The Image of Covenant in Christian Understandings of Judaism

By Spillman, Joann | Journal of Ecumenical Studies, Winter 1998 | Go to article overview

The Image of Covenant in Christian Understandings of Judaism


Spillman, Joann, Journal of Ecumenical Studies


"Theology of Recognition"

In recent decades, several Christian theologians have advocated a transformation of the Christian understanding of the relationship between Judaism and Christianity. They have sought to overturn the traditional Christian view of supersession/replacement. They recognize the continuing role of Judaism in God's plan of revelation and salvation and are committed to the position that Judaism is a valid and valuable path to God and a partner with Christianity in God's plan. Proponents of this new theology are growing in number and influence, as readers of this journal are well aware.(1) At the center of many of these theological discussions is the image of covenant(2) - the subject of this essay. Such theology maintains that Christianity does not abrogate, invalidate, replace, or completely fulfill(3) Judaism. It recognizes that Judaism and Christianity are distinct religious traditions, each of which must be appreciated on its own terms.

There is no generally accepted name for this type of Christian theology. Several theologians use the term "theology of continuity"(4) (that is, theology that stresses the continuity between Judaism and Christianity and thus recognizes the enduring role of Judaism in God's plan). In the titles of recent books, John Pawlikowski used "theology of Israel," and Paul van Buren used "theology of the Jewish-Christian reality," for this type of theology. None of these terms has enjoyed wide acceptance, and I doubt that any of them will gain it. None has a meaning obvious in itself; all require explanation. "Theology of Israel" and "theology of the Jewish-Christian reality" are easily misunderstood. The first phrase carries inappropriate connotations that might mislead and almost certainly would distract readers, because the word "Israel" is often used by Christian theologians who see Christianity as superseding Judaism and who write a theology of Israel in which the church is the "new Israel" replacing the "old Israel." The second phrase might easily be confused with the term "Jewish Christianity."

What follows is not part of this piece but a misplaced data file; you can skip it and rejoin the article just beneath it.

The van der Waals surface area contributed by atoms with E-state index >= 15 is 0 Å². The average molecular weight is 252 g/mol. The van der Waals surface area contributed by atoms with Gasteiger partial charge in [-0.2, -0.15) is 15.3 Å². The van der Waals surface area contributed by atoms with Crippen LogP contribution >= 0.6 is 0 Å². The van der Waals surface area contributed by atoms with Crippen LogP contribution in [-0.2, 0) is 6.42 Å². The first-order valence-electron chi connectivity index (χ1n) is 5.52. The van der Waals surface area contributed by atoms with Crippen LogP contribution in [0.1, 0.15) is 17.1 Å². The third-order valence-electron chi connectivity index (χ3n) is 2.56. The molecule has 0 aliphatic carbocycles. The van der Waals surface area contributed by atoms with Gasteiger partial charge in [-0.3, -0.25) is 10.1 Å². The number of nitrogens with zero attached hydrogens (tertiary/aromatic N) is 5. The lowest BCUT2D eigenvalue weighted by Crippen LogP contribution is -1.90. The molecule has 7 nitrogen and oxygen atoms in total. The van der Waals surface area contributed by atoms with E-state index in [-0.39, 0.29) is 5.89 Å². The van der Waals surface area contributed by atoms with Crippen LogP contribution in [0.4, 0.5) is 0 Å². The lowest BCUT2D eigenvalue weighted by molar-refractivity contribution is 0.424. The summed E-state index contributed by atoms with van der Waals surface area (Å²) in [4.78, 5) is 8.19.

Here, I will use "theology of recognition," a designation that I would like to see gain wide acceptance. It is a variation on a term used by Harold Ditmanson, "theology of mutual recognition and coexistence," which appears in a rarely cited article.(5) In this essay, "theology of recognition" will refer to a particular kind of Christian theology that recognizes the enduring role of Judaism in God's plan for revelation and salvation and thus sees Judaism as genuinely revelatory and salvific.

Covenant: A Central Image

At the center of much of this theology of recognition is the model or image of covenant. This is not surprising because the traditional theology of replacement understood Christianity as the New Covenant that replaces the Old Covenant. Ditmanson offered a good description of the way in which replacement theology is commonly phrased:

The major obstacle to a Christian recognition of the reality of Judaism is the centuries-old theological attitude according to which the "old" Jewish order or covenant has given way to a "new" Christian one. Since God's covenant with Israel was displaced by the new covenant in Christ, it follows that Judaism, as a living community of faith, ceased to exist nearly twenty centuries ago. The synagogue has been expropriated by the church which is alone God's chosen means of revelation and redemption.(6)

In order to confront directly this traditional way of thinking, theology of recognition must offer an alternative view of the covenant(s). Moreover, even if traditional theology had not used the language of a replacement covenant, the model of covenant would still likely play a key role in this new theology for several reasons. Covenant is a biblical image; indeed, it is one of the more prominent images in the Bible. The image of covenant(s) has been employed by many theologians during the long history of Christianity.

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